Sometimes the solution to the problem of slow-moving inventory is simply to find a better product page. Amazon is continually trying to eliminate duplicate product pages from their catalogue, but they still happen from time to time. You might have a slow-moving item and come to find out there are identical product pages for the same item that are priced lower with a lower sales rank.

If you find there’s a product page for your item with a better sales rank, you will need to ship the item back to yourself and send it back into the FBA warehouse with a new SKU for the better product page. The price might be lower than you had originally hoped but selling for a lower price is better than not selling at all. At least this way you will get your capital back to reinvest in better inventory.

Those are my five easy ways to help spur sales in your slow-moving inventory. Hopefully, you can take a look through your inventory today, put some of these tips into practice, and see more sales.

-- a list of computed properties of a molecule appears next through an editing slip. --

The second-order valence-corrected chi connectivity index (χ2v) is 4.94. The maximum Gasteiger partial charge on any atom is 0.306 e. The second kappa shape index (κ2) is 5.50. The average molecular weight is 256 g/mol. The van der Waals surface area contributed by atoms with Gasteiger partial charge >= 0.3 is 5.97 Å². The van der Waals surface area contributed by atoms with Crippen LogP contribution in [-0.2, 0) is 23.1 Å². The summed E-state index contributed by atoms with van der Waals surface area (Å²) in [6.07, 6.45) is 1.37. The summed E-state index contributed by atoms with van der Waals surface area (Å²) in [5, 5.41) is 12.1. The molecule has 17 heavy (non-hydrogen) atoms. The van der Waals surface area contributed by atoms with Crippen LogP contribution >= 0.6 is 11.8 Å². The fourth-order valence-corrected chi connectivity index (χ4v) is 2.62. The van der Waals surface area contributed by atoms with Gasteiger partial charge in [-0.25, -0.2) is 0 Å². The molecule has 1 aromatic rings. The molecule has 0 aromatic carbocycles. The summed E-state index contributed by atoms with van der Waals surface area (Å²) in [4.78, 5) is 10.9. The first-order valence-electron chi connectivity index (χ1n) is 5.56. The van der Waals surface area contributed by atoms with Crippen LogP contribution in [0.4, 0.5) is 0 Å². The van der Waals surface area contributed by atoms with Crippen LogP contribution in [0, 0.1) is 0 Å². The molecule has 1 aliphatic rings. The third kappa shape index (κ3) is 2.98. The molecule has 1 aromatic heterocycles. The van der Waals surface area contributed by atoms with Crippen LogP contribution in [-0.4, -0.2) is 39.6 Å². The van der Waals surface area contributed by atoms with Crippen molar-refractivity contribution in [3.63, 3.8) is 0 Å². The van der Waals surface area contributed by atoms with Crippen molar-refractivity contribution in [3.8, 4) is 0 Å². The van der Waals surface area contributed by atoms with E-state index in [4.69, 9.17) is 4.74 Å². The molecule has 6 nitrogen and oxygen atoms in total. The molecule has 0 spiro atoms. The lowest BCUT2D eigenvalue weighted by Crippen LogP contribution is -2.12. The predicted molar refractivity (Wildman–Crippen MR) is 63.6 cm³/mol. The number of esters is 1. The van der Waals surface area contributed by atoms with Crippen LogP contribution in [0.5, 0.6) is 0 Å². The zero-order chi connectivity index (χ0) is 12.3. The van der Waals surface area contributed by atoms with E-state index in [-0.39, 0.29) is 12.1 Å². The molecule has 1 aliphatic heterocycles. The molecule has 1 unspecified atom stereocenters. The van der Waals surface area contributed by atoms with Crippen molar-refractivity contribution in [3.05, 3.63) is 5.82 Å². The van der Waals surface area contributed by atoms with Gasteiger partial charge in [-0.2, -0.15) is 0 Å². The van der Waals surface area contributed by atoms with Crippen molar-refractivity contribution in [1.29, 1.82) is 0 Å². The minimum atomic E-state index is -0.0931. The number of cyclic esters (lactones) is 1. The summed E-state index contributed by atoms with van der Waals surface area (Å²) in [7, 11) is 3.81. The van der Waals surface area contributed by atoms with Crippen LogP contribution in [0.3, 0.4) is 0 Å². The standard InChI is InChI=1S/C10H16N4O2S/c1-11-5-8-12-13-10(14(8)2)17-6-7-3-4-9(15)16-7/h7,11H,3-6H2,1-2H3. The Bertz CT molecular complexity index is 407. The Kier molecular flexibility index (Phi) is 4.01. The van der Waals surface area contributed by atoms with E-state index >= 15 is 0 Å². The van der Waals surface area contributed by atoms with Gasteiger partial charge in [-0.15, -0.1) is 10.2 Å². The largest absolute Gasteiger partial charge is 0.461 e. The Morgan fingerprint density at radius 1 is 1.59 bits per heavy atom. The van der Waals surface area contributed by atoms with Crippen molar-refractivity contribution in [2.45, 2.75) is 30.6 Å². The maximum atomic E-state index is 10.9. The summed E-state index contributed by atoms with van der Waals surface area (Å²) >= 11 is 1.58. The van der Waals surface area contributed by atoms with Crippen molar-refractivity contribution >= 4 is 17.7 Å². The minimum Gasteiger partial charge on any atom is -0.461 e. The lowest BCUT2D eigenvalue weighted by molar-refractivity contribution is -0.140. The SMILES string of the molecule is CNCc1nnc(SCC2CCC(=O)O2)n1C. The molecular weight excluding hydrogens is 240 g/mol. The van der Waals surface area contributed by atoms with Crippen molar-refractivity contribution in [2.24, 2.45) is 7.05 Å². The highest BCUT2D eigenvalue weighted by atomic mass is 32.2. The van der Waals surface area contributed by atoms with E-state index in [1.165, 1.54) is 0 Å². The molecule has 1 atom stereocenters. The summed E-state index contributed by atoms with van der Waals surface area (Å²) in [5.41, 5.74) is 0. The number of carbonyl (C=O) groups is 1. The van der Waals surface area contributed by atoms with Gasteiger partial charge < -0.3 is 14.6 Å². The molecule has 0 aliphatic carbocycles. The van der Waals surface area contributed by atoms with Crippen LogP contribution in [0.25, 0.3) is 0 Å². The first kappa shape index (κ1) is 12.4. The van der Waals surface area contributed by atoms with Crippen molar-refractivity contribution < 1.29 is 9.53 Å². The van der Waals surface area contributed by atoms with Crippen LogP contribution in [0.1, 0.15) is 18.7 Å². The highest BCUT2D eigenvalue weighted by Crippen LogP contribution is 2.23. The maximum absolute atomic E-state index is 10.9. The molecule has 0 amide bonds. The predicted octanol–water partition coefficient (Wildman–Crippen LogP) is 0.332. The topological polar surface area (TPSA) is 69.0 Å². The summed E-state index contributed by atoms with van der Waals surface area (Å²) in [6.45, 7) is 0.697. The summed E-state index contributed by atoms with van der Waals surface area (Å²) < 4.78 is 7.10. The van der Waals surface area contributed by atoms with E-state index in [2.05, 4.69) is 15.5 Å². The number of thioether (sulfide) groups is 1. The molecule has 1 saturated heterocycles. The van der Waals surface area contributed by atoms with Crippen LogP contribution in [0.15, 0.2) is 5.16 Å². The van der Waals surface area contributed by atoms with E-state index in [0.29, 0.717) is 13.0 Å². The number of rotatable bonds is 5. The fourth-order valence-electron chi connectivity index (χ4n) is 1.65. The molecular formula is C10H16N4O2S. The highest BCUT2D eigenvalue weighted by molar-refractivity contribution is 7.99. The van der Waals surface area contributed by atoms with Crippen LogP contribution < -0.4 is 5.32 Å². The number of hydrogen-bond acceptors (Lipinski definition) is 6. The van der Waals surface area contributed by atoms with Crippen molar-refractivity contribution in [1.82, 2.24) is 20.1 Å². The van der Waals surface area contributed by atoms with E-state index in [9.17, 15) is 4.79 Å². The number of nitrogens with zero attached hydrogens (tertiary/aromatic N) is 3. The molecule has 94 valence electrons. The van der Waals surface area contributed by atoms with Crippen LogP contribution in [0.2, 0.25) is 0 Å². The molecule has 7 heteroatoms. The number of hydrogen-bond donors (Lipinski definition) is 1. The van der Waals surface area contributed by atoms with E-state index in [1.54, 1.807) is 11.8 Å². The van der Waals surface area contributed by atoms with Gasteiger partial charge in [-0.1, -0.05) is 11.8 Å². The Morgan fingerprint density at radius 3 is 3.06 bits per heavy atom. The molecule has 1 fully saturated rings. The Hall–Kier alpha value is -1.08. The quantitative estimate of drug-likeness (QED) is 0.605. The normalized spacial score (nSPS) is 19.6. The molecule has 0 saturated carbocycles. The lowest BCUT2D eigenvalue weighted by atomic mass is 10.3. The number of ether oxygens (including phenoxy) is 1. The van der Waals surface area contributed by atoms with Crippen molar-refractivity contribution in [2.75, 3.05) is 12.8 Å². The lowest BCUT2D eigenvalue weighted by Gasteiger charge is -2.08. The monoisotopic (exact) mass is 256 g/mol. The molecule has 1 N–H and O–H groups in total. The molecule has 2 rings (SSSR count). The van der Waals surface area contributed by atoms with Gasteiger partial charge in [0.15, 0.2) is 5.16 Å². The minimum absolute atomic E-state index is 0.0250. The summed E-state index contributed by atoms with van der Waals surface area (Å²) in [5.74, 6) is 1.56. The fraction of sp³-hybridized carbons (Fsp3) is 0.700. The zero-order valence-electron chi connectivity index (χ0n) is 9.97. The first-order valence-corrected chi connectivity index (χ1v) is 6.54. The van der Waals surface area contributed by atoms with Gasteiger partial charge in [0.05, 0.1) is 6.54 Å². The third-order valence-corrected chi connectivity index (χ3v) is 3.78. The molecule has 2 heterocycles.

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How to Create Amazon A+ Content

Amazon A+ Content is like turbocharging your existing Amazon page by adding modules that go beyond what a normal page has. It’s a way of enhancing content to make it both more engaging for users and to reflect your brand in a deeper way, both of which can lead to higher sales.

Amazon A+

If you’re wondering how to create Amazon A+ content, then you’ve come to the right place.

What Exactly Amazon A+ Content Consists Of

There are a few different ways of creating an Amazon page: ordinary, and enhanced content. And in the latter category, you can find A+ content, which is what vendors will use (brand-registered sellers can use Enhanced Brand Content pages).

A+ content pages consist of Amazon members in their invite-only Vendor Central program and it gives them the ability to create pages with extra multimedia modules like comparison charts, testimonials, videos, formatted text, and more.

With Basic A+ content, Amazon lets you use five standard modules for free, while Premium A+ content gets access to seven modules and a bunch of other cool features.

From there, you select between Self Service Modules (Basic, Silver, Gold or Platinum modules, all with their own flat fee), the typical choice for merchants with marketing/branding experience or Amazon Builds For You (also with Basic, Silver, Gold or Platinum, but with a higher price tag because Amazon will handle the design and layout), which is what less experienced merchants should opt for (for a little while, at least).